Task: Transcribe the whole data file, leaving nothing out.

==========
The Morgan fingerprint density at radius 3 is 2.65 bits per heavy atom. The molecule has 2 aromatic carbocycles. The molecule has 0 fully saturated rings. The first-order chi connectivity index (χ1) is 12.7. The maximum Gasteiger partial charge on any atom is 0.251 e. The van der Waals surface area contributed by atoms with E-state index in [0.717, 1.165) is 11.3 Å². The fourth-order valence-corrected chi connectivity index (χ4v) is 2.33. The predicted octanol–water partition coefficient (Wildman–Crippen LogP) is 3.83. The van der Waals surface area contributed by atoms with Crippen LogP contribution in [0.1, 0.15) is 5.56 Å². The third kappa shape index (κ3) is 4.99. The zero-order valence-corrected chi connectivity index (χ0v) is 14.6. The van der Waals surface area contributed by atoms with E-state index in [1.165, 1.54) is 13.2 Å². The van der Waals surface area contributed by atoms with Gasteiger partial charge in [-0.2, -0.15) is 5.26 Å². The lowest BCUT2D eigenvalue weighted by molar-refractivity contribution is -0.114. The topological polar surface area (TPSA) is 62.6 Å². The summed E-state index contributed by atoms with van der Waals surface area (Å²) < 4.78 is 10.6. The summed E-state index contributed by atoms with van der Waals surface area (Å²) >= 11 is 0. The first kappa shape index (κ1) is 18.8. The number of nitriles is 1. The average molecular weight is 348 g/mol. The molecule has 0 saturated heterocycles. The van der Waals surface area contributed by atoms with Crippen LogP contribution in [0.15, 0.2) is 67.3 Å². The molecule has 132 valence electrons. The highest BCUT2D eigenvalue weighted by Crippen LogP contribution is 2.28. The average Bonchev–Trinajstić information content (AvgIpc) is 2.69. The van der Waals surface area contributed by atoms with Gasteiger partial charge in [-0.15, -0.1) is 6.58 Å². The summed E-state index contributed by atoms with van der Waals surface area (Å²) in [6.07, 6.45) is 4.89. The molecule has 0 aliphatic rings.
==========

The Morgan fingerprint density at radius 3 is 2.65 bits per heavy atom. The molecule has 2 aromatic carbocycles. The molecule has 0 fully saturated rings. The first-order chi connectivity index (χ1) is 12.7. The maximum Gasteiger partial charge on any atom is 0.251 e. The van der Waals surface area contributed by atoms with E-state index in [0.717, 1.165) is 11.3 Å². The fourth-order valence-corrected chi connectivity index (χ4v) is 2.33. The predicted octanol–water partition coefficient (Wildman–Crippen LogP) is 3.83. The van der Waals surface area contributed by atoms with Crippen LogP contribution in [0.1, 0.15) is 5.56 Å². The third kappa shape index (κ3) is 4.99. The zero-order valence-corrected chi connectivity index (χ0v) is 14.6. The van der Waals surface area contributed by atoms with E-state index in [1.165, 1.54) is 13.2 Å². The van der Waals surface area contributed by atoms with Gasteiger partial charge in [-0.2, -0.15) is 5.26 Å². The lowest BCUT2D eigenvalue weighted by molar-refractivity contribution is -0.114. The topological polar surface area (TPSA) is 62.6 Å². The summed E-state index contributed by atoms with van der Waals surface area (Å²) < 4.78 is 10.6. The summed E-state index contributed by atoms with van der Waals surface area (Å²) >= 11 is 0. The first kappa shape index (κ1) is 18.8. The number of nitriles is 1. The average molecular weight is 348 g/mol. The molecule has 0 saturated heterocycles. The van der Waals surface area contributed by atoms with Crippen LogP contribution in [0.15, 0.2) is 67.3 Å². The molecule has 132 valence electrons. The highest BCUT2D eigenvalue weighted by Crippen LogP contribution is 2.28. The average Bonchev–Trinajstić information content (AvgIpc) is 2.69. The van der Waals surface area contributed by atoms with Gasteiger partial charge in [-0.15, -0.1) is 6.58 Å². The summed E-state index contributed by atoms with van der Waals surface area (Å²) in [6.07, 6.45) is 4.89. The molecule has 0 aliphatic rings.